If I had to pick my favorite retailers for complete telescopes, it would be Orion Telescopes, OPT, Amazon.com, Highpoint Scientific, and Astronomics (not necessarily in that order).  All are well established, reputable companies which I have purchased from several times without a complaint.  There are many other good companies out there, some I have dealt with, so don't rush into anything without looking around.  You can pick up some good deals on excellent used equipment at Cloudy Nights.  Pick up a copy (or view online) of Sky and Telescope, or Astronomy magazine. Peruse the ads and companies. There are many fine products out there, just don't be hasty. If you find something you like, shop around and see who has the best deal. ~This soup is just right~

Orion has a complete line of their own equipment, for any budget, and also retails a few other lines of related items.  They have a large selection of quality items.  Customer service is very good.  They make a decent effort to accurately inform you about what to expect with different equipment, with a modest amount of exaggeration.

Astronomics retails the astronomy related equipment of several other makers.  Like Orion, they have a pretty good line-up of both high quality and budget minded items.  They even carry some of Orion's reflectors.  Customer service is great.  The descriptions of each item are usually quite extensive and informative.  They also have some great tutorials on equipment that are really helpful to beginners.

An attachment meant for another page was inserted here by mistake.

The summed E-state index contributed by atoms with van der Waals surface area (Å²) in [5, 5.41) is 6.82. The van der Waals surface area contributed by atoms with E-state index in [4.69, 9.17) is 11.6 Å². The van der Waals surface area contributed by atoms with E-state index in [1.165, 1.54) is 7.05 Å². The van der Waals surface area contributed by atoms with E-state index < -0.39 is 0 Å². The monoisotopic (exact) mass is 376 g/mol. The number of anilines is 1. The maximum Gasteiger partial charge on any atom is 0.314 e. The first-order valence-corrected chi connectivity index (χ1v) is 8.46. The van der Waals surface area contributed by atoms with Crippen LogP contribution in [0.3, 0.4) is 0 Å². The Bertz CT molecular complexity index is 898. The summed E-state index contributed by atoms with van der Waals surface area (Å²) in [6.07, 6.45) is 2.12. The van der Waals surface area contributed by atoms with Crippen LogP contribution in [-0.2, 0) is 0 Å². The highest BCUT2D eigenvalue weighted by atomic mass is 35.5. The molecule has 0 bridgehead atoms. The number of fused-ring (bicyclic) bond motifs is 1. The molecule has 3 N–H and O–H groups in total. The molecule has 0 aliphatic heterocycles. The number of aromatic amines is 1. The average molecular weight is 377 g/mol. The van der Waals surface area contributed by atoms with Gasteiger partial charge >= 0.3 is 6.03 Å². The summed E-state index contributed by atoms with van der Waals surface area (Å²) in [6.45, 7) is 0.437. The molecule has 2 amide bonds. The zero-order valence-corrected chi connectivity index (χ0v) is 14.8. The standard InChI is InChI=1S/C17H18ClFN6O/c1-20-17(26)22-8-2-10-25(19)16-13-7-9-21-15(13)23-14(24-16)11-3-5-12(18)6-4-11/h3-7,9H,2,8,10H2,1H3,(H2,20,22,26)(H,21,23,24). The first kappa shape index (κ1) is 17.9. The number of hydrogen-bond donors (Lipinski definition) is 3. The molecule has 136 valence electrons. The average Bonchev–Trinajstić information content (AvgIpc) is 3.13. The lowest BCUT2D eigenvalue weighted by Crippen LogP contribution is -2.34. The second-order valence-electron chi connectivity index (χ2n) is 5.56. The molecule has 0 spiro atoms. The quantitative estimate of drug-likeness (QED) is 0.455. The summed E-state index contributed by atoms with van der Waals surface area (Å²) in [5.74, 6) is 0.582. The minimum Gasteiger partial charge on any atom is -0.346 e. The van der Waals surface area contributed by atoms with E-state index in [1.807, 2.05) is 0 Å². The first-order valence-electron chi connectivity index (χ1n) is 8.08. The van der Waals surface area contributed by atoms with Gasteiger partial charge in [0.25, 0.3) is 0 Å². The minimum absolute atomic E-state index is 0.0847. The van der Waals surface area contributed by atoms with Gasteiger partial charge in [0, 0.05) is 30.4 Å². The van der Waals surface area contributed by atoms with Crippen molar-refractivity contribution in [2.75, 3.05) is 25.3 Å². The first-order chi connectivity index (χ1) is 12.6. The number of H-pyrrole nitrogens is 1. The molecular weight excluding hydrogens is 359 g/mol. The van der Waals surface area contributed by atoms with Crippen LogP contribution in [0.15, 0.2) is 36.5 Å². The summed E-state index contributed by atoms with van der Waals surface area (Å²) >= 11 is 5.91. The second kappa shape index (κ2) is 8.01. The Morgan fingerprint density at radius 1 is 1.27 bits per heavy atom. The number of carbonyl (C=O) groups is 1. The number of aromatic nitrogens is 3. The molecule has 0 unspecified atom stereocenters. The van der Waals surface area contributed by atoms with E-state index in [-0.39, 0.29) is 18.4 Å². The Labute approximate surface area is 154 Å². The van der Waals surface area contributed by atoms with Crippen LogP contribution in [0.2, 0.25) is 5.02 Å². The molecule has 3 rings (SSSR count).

OPT carries a wider array of astronomy related items for sale, with good selection, editorials, and prices.  I always check them out when making price comparisons.

The same is true for Highpoint Scientific.

Amazon.com sometimes has the best deal on equipment (or shipping) available from several vendors so they are definitely worth checking out.  Returns are easiest here by far.

All of these companies want to sell you equipment, of course, but they also want to help you make informed decisions and be happy with your purchase.  They have great websites and are happy to answer questions you may have. 


What To Buy (keep in mind the four basic rules!)

First, a little more about rule #3 (goto scopes)--Manual movement can satisfy you for many years, but you will eventually want tracking, it is only a matter of time.  It is getting hard to find a small to medium sized telescope that will track the object you are observing without buying a goto scope.  That said, a goto scope can be a solid choice, if, you don't sacrifice in other areas.  The mounts on these scopes can be a little on the jiggly side, though.  I purchased the Celestron 130SLT scope pictured above (and put a real finderscope on it) for my 11 year old as a first scope.  I taught him how to do an alignment procedure, and I let him move the scope using the slew functions.  No "goto" allowed until he learns the sky using charts and a finderscope.  But, it tracks beautifully once he finds what he's looking for and that's pretty handy when you are learning the sky.  Keep this in mind as you read on.  Just because it can goto, doesn't mean you have to goto.